News

Speed increase draws fire

Higher speed limits are getting a rough ride from at least one community leader.

The Ministry of Transportation is increasing the speed on four sections of highway in the North Okanagan, including Highway 97A on both sides of Enderby from 90 to 100 kilometres an hour.

“I’d be interested in the rationale and justification for it,” said Howie Cyr, Enderby mayor and a former RCMP officer.

A date for the new limit has not been announced yet, but it will cover Highway 97A from Smith Drive in Armstrong to the Highway 97B junction, north of Enderby.

The limit through Enderby itself will remain at 50 kilometres an hour but Cyr says there’s already a problem with trying to get motorists to ease from the higher to lower speed.

“When they come into the city, you can work radar all day because some people push the envelope,” he said, adding that concerns about pedestrian safety will likely come from the Splatsin First Nation.

“It would have been nice if the ministry had consulted with the communities impacted.”

Other routes that will see their limits increased some time this year are:

Highway 97, from the Swan Lake junction to Westside Road, will go from 80 to 90 kilometres an hour.

Highway 97A, from the Highway 97B junction to Sicamous, will go from 80 to 90 kilometres an hour, excluding the 50 km/h section through Grindrod.

Between Gatzke Road in Oyama and College Way in Coldstream, Highway 97 will go from 90 to 100 kilometres an hour but not until concrete barriers are installed between the north/south lanes.

Eric Foster, Vernon-Monashee MLA, isn’t concerned a higher speed limit will see an upswing in excessive speeding.

“Some people always drive too fast but most people drive at their comfort level,” he said.

Support also comes from Shuswap MLA Greg Kyllo.

“They have erred on the side of caution by not elevating the speed limits too high,” he said.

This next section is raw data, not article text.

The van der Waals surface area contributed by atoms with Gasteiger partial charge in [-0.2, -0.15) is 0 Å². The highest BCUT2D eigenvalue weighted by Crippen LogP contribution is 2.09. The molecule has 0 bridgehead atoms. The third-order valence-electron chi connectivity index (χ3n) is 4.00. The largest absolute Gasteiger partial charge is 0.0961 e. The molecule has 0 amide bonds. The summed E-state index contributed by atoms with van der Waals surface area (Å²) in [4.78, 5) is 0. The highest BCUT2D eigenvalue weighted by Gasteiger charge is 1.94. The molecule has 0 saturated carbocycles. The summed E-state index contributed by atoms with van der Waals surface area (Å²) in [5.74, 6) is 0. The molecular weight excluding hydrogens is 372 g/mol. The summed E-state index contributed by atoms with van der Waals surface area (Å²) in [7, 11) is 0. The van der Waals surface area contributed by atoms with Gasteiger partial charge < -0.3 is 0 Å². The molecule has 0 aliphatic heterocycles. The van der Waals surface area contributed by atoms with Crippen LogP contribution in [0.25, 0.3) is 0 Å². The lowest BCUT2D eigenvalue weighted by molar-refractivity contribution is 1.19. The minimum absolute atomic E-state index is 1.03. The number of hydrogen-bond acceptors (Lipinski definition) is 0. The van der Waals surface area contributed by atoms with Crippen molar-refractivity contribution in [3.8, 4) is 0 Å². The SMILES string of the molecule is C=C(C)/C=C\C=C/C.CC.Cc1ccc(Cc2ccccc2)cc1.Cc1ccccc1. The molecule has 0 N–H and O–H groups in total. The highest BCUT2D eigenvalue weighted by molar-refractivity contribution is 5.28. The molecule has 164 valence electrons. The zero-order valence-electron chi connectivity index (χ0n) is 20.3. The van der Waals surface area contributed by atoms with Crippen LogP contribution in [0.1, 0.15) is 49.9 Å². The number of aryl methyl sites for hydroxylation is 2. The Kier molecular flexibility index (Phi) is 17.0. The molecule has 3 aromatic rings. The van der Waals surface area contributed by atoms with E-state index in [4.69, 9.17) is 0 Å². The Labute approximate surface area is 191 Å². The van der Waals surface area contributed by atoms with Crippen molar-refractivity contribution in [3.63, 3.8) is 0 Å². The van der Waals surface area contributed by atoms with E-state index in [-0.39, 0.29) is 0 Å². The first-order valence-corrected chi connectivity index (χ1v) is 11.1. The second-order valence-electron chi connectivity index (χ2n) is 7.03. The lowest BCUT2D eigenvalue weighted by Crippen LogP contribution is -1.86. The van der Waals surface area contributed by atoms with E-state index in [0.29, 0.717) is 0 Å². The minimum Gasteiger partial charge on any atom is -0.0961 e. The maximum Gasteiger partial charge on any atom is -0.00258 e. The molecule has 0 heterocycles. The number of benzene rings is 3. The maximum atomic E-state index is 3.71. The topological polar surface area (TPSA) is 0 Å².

Transportation Minister Todd Stone says the new speed limits reflect the natural flow of traffic and safety improvements to roads.

“The technology in vehicles has improved as has (public) education, enforcement and penalties,” he said.

The RCMP are saying little about the rules.

“Our priority in B.C. remains traffic safety and harm reduction,” said Sgt. Rob Vermeulen, senior media relations officer with E Division.

“The B.C. RCMP will continue to concentrate our enforcement efforts in the area of reducing the number of people killed or injured on our roadways.”

Opposition to the higher speed limits comes from the  B.C. Trucking Association.

“When we surveyed our truck and motor coach members regarding the speed review, they indicated there was no appetite for higher speed limits,” said Louise Yako, BCTA president.

“Carrying freight or passengers from one place to another quickly is important, but getting them there safely is more important. For the road transportation industry, efficiency is about results, factoring in the safety of drivers and others, what they’re carrying, and their equipment.”

The Coquihalla Highway from Hope to the Highway 1 junction, near Kamloops, has gone from 110 to 120 kilometres an hour while the Okanagan Connector, from Merritt to Aspen Grove, has gone from 110 to 120 km/h.

 

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